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you're what it takes manager?


You're young and you're keen but do you really have the right stuff to project manage in construction? Well, according to Stephen Tarr, the chances are you probably do.

Effective project management depends largely on effective organisation of people, especially on construction projects. Whether you are managing one construction operation or several projects, the same basic rules apply - the manager must organise and empower to get the most out the workforce.

When Balfour Beatty's Stephen Tarr won the ICE Civil Engineering Manager of the Year Award in 1997, he was working as project director on the M25 junction 8 to 10 widening. Today he is operations director looking after five major projects including the M60 in Manchester and the A30 DBFO road scheme in Exeter.

'The main difference is in the management styles needed,' says Tarr. 'Being the number one player in a specific project requires a different approach to being responsible off-site. Appointing like-minded project directors then becomes vital.'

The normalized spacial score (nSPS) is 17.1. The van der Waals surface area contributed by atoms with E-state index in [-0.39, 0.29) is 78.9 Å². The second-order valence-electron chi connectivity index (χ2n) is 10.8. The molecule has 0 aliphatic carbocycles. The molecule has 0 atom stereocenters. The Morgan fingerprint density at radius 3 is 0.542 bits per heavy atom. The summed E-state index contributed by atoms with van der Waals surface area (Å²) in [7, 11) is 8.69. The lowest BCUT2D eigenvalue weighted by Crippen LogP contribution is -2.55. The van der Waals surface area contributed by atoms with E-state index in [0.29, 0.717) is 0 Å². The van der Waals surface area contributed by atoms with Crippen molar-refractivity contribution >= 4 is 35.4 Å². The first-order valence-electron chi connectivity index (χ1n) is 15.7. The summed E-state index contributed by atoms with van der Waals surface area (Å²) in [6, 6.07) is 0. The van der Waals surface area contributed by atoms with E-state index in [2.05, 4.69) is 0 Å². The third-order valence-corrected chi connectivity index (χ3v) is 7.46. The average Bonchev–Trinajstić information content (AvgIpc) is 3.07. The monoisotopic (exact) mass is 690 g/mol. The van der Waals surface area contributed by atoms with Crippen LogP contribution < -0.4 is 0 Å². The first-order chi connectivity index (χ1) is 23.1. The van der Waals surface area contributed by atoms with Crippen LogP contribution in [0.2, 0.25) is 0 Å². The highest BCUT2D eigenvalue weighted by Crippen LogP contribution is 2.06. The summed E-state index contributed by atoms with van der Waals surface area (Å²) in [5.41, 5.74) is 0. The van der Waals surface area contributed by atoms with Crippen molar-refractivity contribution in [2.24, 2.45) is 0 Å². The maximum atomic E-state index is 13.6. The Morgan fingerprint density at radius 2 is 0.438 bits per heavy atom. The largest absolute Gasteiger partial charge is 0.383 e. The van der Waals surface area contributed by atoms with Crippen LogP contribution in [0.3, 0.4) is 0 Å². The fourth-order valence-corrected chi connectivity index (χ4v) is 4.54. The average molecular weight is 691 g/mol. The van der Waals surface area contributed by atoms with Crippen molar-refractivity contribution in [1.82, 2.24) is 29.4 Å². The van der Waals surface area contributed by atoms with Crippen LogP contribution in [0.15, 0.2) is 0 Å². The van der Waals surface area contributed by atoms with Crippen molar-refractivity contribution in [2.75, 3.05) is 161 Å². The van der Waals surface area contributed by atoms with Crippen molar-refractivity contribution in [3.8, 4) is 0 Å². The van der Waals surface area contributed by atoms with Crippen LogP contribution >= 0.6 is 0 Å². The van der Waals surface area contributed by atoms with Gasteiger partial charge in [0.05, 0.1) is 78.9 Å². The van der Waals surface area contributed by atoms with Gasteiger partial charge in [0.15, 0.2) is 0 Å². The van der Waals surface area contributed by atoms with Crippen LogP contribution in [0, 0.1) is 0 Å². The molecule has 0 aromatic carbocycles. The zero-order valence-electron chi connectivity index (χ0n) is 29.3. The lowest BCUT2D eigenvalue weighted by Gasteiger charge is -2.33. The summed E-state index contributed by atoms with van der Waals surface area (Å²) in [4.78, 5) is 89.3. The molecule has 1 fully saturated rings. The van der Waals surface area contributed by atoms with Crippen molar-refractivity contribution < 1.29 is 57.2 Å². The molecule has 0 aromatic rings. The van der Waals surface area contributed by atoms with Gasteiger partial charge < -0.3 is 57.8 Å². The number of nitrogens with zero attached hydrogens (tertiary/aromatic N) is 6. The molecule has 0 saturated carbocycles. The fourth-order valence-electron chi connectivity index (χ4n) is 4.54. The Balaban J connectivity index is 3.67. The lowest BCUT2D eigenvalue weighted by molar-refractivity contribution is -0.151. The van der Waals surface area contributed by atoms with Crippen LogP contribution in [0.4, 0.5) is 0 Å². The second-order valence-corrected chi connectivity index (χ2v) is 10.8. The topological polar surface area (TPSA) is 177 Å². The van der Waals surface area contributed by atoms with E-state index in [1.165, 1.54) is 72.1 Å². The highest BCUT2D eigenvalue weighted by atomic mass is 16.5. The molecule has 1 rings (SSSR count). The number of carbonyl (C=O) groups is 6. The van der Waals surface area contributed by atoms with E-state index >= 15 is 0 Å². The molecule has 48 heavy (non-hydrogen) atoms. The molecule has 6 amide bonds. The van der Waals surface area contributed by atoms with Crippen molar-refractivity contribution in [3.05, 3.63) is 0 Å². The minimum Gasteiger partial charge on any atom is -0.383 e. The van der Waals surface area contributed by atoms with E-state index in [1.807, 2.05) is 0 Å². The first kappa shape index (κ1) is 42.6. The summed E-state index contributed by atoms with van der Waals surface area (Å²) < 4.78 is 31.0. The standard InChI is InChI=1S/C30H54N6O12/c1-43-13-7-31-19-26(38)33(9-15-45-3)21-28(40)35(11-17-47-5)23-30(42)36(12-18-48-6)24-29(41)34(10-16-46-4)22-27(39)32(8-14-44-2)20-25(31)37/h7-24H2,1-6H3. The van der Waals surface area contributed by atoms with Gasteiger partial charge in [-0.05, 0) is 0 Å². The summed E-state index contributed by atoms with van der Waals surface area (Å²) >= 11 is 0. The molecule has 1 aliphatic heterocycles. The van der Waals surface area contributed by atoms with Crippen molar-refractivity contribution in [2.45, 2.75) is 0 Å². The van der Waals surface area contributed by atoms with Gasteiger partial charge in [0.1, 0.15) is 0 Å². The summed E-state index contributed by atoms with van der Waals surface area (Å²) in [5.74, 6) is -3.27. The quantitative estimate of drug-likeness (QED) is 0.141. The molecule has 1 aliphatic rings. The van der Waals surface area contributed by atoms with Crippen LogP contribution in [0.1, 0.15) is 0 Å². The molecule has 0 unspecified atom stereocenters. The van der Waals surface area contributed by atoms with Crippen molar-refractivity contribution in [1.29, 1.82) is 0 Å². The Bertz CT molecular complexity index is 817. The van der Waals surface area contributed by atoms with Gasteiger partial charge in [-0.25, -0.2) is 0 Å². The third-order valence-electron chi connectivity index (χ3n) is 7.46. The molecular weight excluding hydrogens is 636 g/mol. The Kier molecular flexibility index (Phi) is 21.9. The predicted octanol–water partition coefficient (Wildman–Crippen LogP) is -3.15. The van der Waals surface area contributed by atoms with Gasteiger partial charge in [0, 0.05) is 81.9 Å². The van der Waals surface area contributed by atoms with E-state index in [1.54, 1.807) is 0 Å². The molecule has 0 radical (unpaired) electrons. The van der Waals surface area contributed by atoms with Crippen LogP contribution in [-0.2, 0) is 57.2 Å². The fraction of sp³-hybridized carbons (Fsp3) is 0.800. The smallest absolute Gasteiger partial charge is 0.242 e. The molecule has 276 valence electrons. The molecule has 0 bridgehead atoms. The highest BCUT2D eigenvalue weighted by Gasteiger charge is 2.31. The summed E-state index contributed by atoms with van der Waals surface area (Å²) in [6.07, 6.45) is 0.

Tarr explains that the key project management task on a modern construction site is to deliver value to the customer. This, he adds, can only be achieved by involving all the players in the project from the start.

Once this is achieved, dealing with risk becomes much more straightforward - by building relationships and trust between all the parties in a contract. Managers can concentrate on managing rather than defending their position.

Good project management is also about minimising the number of reporting layers. For Tarr, this must extend through the construction team and down the supply chain so that all project team members feel part of the job.

'In the last five years the construction industry has started to learn from other industries and is now putting the theories into practice,' he says.

'And to a large extent such improvements are being thrust upon us by the market place.'

New blood coming into the industry is helping to drive this message home, says Tarr. His project management expertise was first kindled by a part-time MBA course in 1991.

'Just having an MBA is no instant passport to success,' warns Tarr. 'But it cannot do you any harm and, if nothing else, gives the ability to look at problems from a different way.'

He says that young engineers coming on to site have far greater natural enthusiasm for professional project management and a greater desire to learn. Young engineers should, he explains, look towards taking MBAs as part of their self development rather than as a platform for changing career paths or boosting their salaries.

'We need to professionalise the industry,' says Tarr. 'But engineers with sound business skills are very valuable and in any organisation if value increases, so should remuneration.' AO

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